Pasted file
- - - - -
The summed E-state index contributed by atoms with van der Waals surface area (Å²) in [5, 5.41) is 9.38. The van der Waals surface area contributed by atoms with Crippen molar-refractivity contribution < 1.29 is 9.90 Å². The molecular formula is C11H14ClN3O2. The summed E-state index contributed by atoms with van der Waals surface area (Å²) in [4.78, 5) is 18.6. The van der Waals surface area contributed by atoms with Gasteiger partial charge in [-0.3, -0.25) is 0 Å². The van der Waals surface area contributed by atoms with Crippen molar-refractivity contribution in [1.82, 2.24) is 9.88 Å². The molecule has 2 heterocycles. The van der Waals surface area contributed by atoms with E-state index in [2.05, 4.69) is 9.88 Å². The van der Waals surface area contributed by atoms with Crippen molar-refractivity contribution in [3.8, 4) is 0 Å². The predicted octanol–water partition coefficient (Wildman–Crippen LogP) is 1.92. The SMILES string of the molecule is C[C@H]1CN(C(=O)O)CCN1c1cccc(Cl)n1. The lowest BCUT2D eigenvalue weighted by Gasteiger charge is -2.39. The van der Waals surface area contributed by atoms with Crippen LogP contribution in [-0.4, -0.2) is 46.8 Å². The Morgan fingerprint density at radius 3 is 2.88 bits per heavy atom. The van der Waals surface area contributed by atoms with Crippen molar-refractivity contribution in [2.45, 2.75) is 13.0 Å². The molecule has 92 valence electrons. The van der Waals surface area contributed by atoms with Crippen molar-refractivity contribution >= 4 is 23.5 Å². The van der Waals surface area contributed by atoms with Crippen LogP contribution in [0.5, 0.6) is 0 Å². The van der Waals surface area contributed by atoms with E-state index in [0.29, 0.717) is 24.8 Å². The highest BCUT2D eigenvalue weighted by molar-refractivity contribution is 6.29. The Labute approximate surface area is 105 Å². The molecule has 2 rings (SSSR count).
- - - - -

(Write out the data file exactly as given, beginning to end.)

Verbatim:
The summed E-state index contributed by atoms with van der Waals surface area (Å²) in [5, 5.41) is 9.38. The van der Waals surface area contributed by atoms with Crippen molar-refractivity contribution < 1.29 is 9.90 Å². The molecular formula is C11H14ClN3O2. The summed E-state index contributed by atoms with van der Waals surface area (Å²) in [4.78, 5) is 18.6. The van der Waals surface area contributed by atoms with Gasteiger partial charge in [-0.3, -0.25) is 0 Å². The van der Waals surface area contributed by atoms with Crippen molar-refractivity contribution in [1.82, 2.24) is 9.88 Å². The molecule has 2 heterocycles. The van der Waals surface area contributed by atoms with E-state index in [2.05, 4.69) is 9.88 Å². The van der Waals surface area contributed by atoms with Crippen molar-refractivity contribution in [3.8, 4) is 0 Å². The predicted octanol–water partition coefficient (Wildman–Crippen LogP) is 1.92. The SMILES string of the molecule is C[C@H]1CN(C(=O)O)CCN1c1cccc(Cl)n1. The lowest BCUT2D eigenvalue weighted by Gasteiger charge is -2.39. The van der Waals surface area contributed by atoms with Crippen LogP contribution in [-0.4, -0.2) is 46.8 Å². The Morgan fingerprint density at radius 3 is 2.88 bits per heavy atom. The van der Waals surface area contributed by atoms with Crippen molar-refractivity contribution in [2.45, 2.75) is 13.0 Å². The molecule has 92 valence electrons. The van der Waals surface area contributed by atoms with Crippen molar-refractivity contribution >= 4 is 23.5 Å². The van der Waals surface area contributed by atoms with Crippen LogP contribution in [0.5, 0.6) is 0 Å². The van der Waals surface area contributed by atoms with E-state index in [0.29, 0.717) is 24.8 Å². The highest BCUT2D eigenvalue weighted by molar-refractivity contribution is 6.29. The Labute approximate surface area is 105 Å². The molecule has 2 rings (SSSR count).